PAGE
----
British MPs Concerned by Afghan Deployment (Apr 7)
The House of Commons Defence Committee today published a report on the UK deployment to Afghanistan (Fifth Report of Session 2005-06, HC 558).
UK Armed Forces are preparing for two separate but related deployments to Afghanistan. From May 2006 until February 2007, the UK-led Allied Rapid Reaction Corps (ARRC) will take over command of NATO’s International Security Assistance Force (ISAF) while it expands its presence from Kabul and the Northern provinces of Afghanistan to the less stable Southern provinces. From June 2006, the 16 Air Assault Brigade will deploy to Helmand province, an area where the opium trade flourishes and the Taliban have significant support.
The Committee is concerned that “national caveats” from NATO rules of engagement risk impairing the effectiveness of the ISAF mission in the challenging Southern provinces and calls for them to be minimized before ISAF’s role is expanded.
The MPs welcome the creation of a single HQ to command ISAF and the US-led Operation Enduring Freedom, but calls on MoD to ensure that the UK deployment receives the air support it needs.
The Committee supports the objectives of the UK deployment to Helmand province but states that it faces significant obstacles. MPs are particularly concerned that the planned provision of airlift and close air support may prove inadequate and that the deployment will place increasing strain on the UK’s already overstretched Armed Forces, particularly those in pinchpoint trades.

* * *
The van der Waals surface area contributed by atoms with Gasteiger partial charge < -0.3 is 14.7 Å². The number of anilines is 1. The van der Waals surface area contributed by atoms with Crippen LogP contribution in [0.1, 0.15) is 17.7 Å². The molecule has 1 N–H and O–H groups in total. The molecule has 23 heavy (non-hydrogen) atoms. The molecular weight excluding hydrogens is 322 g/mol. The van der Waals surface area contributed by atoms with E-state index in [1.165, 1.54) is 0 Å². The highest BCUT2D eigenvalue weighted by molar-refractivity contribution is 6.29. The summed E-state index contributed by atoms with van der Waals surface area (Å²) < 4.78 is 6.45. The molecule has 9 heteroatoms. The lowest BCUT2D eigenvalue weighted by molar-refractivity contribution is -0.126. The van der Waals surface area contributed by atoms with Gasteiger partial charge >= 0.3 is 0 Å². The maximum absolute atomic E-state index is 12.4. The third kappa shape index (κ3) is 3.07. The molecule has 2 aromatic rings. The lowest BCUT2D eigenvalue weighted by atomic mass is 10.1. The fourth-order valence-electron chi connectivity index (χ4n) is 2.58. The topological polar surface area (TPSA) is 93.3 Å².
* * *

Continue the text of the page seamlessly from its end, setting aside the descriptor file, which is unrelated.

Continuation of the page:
The Committee considers that the building of security and justice institutions are unlikely to be achieved within the three year commitment made so far and calls on MoD to make public how they intend to measure the success of the Helmand deployment.
The Committee says that UK Forces’ role in limiting the opium trade risks worsening the security situation in the short term and calls on MoD to clarify the exact nature of this counter-narcotics role. The Report also call for greater clarity on UK Forces’ responsibilities towards detainees.
The Chairman of the Defence Committee, Rt Hon James Arbuthnot MP, said:
“The success of the NATO mission in Afghanistan is vital, not just to the people of Afghanistan but to the stability of the region. It is essential that our commanders on the ground have clear objectives and the necessary resources and capabilities they need to meet these objectives.
“While we welcome the commitment made by the US and Dutch air forces to supplement the UK airlift capability, we are concerned about the ability of the UK’s ten dedicated helicopters to perform the extensive range of roles that will be asked of them, particularly given the demanding environment in which they will operate.
“We are also concerned about the provision of close air support and recommend that if NATO does not provide equivalent air support assets, the Harrier GR7 squadron based at Kandahar should remain beyond its planned withdrawal date of June 2006 and for as long as necessary.
“There is need for greater clarity in the UK Forces’ counter-narcotics role which might bring them into conflict with elements involved with the opium trade”.
Click here for the report on the House of Commons website (94 pages in PDF format) (ends)